Return of Chung Sye-kyun to set off race to win DP's ticket for presidential election
Former Prime Minister Chung sye-kyun (Yonhap)
The imminent return of Chung Sye-kyun to the political realm, following his resignation as prime minister earlier this week, is expected to set off in earnest a high-stakes race to win the ruling Democratic Party's (DP) ticket to run in next year's presidential election.
Chung stepped down from the public office Friday after serving a 15-month stint, mainly preoccupied with the fight against the COVID-19 pandemic.
The 71-year-old former six-term lawmaker has yet to officially declare his bid for the presidency, but his departure was unquestionably seen as a step in that direction.
"I will pour my efforts to the end so as to take on (the mantle of) the people's imperative and repay them in a bigger way," Chung said in his farewell message, calling his departure from the prime ministerial seat "a new start."
According to sources close to Chung, at least up to 30 incumbent lawmakers inside the DP have already signed up to campaign for Chung once he officially jumps into the party race for the 2022 presidential election. Chung's side has reportedly finished all necessary preparations for him to activate his presidential campaign as soon as he makes his presidential bid official.
Inside the DP, the imminent return of Chung is likely to send the starting signal for the competition to win the party's ticket for the presidential poll. The DP is scheduled to officially launch its primary race in late June to elect its final standard bearer by September.
Currently, two other party heavyweights -- former prime minister and ex-DP chairman Rep. Lee Nak-yon and Gyeonggi Province Governor Lee Jae-myung -- are widely seen as angling to compete in the March presidential poll.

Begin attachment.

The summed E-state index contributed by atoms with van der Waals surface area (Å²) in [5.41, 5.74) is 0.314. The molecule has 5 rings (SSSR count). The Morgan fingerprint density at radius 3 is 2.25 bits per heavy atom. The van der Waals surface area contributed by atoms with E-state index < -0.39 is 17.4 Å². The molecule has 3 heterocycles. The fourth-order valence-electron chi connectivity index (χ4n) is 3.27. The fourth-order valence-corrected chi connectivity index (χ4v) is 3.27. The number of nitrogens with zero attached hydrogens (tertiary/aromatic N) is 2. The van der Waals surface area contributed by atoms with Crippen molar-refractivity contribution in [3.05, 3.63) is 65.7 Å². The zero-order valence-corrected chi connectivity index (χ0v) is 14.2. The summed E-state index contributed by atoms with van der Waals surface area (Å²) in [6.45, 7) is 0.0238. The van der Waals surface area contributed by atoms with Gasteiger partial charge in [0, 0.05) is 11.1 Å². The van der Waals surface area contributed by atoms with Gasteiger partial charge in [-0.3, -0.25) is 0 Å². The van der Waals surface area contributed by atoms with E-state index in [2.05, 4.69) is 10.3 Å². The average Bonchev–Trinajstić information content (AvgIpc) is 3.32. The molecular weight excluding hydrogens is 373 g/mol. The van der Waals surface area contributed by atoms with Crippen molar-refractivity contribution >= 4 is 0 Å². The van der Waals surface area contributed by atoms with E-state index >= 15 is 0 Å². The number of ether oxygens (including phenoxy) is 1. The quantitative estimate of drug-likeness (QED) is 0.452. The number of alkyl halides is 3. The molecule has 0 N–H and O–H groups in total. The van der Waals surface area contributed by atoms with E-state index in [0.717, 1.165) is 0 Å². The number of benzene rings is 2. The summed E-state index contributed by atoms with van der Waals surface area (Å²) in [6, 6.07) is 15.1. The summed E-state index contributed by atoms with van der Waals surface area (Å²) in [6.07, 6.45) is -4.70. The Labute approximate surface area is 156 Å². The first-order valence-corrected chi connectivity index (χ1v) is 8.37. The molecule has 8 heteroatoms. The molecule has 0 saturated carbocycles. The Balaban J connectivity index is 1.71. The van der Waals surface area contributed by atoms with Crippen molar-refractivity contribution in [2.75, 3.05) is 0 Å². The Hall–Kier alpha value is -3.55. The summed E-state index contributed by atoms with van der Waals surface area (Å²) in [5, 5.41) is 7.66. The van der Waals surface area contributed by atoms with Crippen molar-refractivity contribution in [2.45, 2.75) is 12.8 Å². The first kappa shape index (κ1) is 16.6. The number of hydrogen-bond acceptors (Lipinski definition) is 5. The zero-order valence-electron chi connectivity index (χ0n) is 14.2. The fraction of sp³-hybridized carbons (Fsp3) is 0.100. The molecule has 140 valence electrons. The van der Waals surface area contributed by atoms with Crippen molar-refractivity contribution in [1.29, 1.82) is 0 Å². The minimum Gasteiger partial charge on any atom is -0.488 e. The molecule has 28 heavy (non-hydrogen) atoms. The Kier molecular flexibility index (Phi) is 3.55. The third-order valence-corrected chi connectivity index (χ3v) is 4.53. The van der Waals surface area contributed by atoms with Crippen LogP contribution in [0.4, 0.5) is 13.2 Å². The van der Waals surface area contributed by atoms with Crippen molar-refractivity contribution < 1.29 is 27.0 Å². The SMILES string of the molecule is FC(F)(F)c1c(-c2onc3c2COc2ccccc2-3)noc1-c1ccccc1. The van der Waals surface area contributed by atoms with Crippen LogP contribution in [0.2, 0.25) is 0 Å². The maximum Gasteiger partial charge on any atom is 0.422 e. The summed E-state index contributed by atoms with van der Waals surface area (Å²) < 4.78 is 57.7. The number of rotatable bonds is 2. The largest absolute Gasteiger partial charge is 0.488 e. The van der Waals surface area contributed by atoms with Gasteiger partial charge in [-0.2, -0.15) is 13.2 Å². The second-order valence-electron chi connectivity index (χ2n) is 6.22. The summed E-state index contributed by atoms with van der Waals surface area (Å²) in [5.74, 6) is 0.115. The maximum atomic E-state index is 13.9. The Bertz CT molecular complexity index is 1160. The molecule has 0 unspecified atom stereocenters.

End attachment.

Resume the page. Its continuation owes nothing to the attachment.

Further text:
An uphill battle awaits Chung, however, with his opinion poll ratings obstinately remaining minuscule in comparison with his potential rivals, despite his widely praised management of the country's pandemic situation while in office.
In recent opinion polls, support ratings for Chung as a presidential candidate were recorded in the 1 to 2 percent range, while Gyeonggi Governor Lee contended with former Prosecutor General Yoon Seok-youl for the lead in presidential hopefuls' polls, with ratings in the 20 percent range.
Lee Nak-yon was trailing the Gyeonggi governor as the second-most-favored presidential candidate from the DP by a wide margin but was running decidedly ahead of Chung.
Chung's side is positive that his official entry into the presidential race could turn the tide because, a person close to him said, "he, as an incumbent prime minister so far, had not been recognized as a potential presidential candidate."
Another determinant of the fate of Chung's presidential bid may depend on whether he wins the support of the party's mainstream faction supportive of President Moon Jae-in, observers also said.
"All preparations have been done with a view to activating his (presidential) campaign once he returns (to politics)," a source close to Chung said, adding that his campaign may officially go into operation following the party congress slated for May 2. (Yonhap)